"Daddy, what will I do with myself?" Cynthia DiBartolo asked her father.
"Those doctors operated on your tongue, not your brain. Figure it out."
Cynthia DiBartolo is one tenacious Tigress, and her father's words inspired her to pick herself up from tragedy and start a business. Both the woman and her story are unique, amazing and forcefully inspiring.
As CEO and founder of Tigress Financial Partners, she has lived through a lot on Wall Street, or what I call the "Testosterone Tunnel." As I sat in her office, she recounted how she excelled in the male-dominated world of financial services, followed by the series of tragic events that prompted her to start her own firm.
"I was working for a partner at Bear Stearns in the 1980s, and I asked him why he hired me. I was kind of hoping he was going to say I'm competitive or have a lot of autonomy. No. He said, 'Well, Cynthia, if I need to work with someone eight hours a day, they'd better be easy on the eye.' And that response turned my entire future around. I just remember thinking to myself, it says across my head 'depreciating asset.' That's what I am. If that's how he's measuring me and that's how I got hired, I will have a meteoric rise and a meteoric fall in my career. Because at some point, I'm not going to be so easy on the eye!"
Given that non-vote of confidence, DiBartolo decided to improve her own assets by getting a law degree with a specialty in financial securities regulations. At the time (early 1980s) that was an obscure, little understood area of the law. DiBartolo found the Villanova University School of Law offered a strong program in that specialty.
After law school, she moved up the ranks in the legal department of Merrill Lynch and later became a director of compliance at Smith Barney. But she found that she wanted to be more involved in the business side of the company. After much pushback from management, because she'd never been on the sell side and she didn't have a "book," she got her wish. Her first assignment was to join the management team running the Private Client Group's flagship branch on Park Avenue.
"It was full-blown baptism by fire. But I loved it. The first day I walked in, I said, 'Listen, here's how it's going to work. You're going to teach me what you do so well. And I'm going to teach you how to clean up your business. And we're going to have a great relationship here. So who here does stock options? Great. You and I are going to have an account. Who does equities? Well, I want an account with you. And who is doing portfolio management?' That's how I learned. I set up an account with several brokers."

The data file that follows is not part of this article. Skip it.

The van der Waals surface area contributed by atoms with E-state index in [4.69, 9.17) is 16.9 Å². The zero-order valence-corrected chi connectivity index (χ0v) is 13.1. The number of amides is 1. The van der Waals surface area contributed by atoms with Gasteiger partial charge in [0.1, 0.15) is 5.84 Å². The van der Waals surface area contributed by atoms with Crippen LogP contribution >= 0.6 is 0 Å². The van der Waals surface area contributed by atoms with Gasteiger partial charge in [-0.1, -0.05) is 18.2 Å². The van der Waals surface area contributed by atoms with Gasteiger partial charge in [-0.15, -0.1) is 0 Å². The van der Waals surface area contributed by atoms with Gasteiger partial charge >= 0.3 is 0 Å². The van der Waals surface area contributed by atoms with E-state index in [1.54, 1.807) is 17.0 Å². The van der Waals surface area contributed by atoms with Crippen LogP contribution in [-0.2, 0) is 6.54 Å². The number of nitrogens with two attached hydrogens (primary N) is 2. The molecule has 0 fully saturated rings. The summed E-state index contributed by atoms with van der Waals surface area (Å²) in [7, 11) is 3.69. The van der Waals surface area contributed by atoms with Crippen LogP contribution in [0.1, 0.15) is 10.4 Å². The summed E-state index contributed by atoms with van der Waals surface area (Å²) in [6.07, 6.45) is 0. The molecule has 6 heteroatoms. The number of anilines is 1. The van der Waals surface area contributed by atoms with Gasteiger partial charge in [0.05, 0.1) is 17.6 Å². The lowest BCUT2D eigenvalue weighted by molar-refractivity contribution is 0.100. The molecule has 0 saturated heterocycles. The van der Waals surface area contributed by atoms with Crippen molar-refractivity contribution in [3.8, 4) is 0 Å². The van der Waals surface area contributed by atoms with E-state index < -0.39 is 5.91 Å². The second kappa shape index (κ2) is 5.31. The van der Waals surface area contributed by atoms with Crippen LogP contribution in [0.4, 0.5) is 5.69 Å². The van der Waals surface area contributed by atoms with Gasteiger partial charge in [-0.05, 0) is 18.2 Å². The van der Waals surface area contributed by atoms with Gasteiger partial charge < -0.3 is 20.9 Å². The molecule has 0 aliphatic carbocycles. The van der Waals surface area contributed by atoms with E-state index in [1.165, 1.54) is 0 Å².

I was struck by her candor. How many men would admit to not knowing what their subordinates do?
"I really believe most people in Wall Street don't want to admit their weaknesses and what they don't know. It's harder for a man to say what he doesn't know. I had no problem raising my hand and saying I don't know this and you can teach it to me, and I'll teach you some things that I know as well. That worked extremely well for me."
This is but one example of where DiBartolo's methods are different from the typical corporate ("male") style. After she'd cleaned up that Smith Barney branch, she moved on to Citibank where she took on the job of running one of Citibank's largest bank branches in New York, which had $886 million in footings (a bank's balance sheet). At the time it was netting $18 million in annual gross revenues, which DiBartolo increased by 37 percent nearly 18 months later. She adopted the same learning style there with her new colleagues. DiBartolo knew that the only way she could successfully manage and get "buy in" from her team was to know each and every position in the bank. In one particularly amusing incident, she was learning the teller position while being supervised by a seasoned teller. Just after she took the cash and handed her tenth customer the receipt, her teller supervisor said, "Next time, Cynthia, count the money." Rule Number One for the ex-compliance director: count the money.
DiBartolo's humility, willingness to learn and support for her employees earned her the respect of her colleagues. She recalled the time she fired a customer for being disrespectful and belligerent to her employees.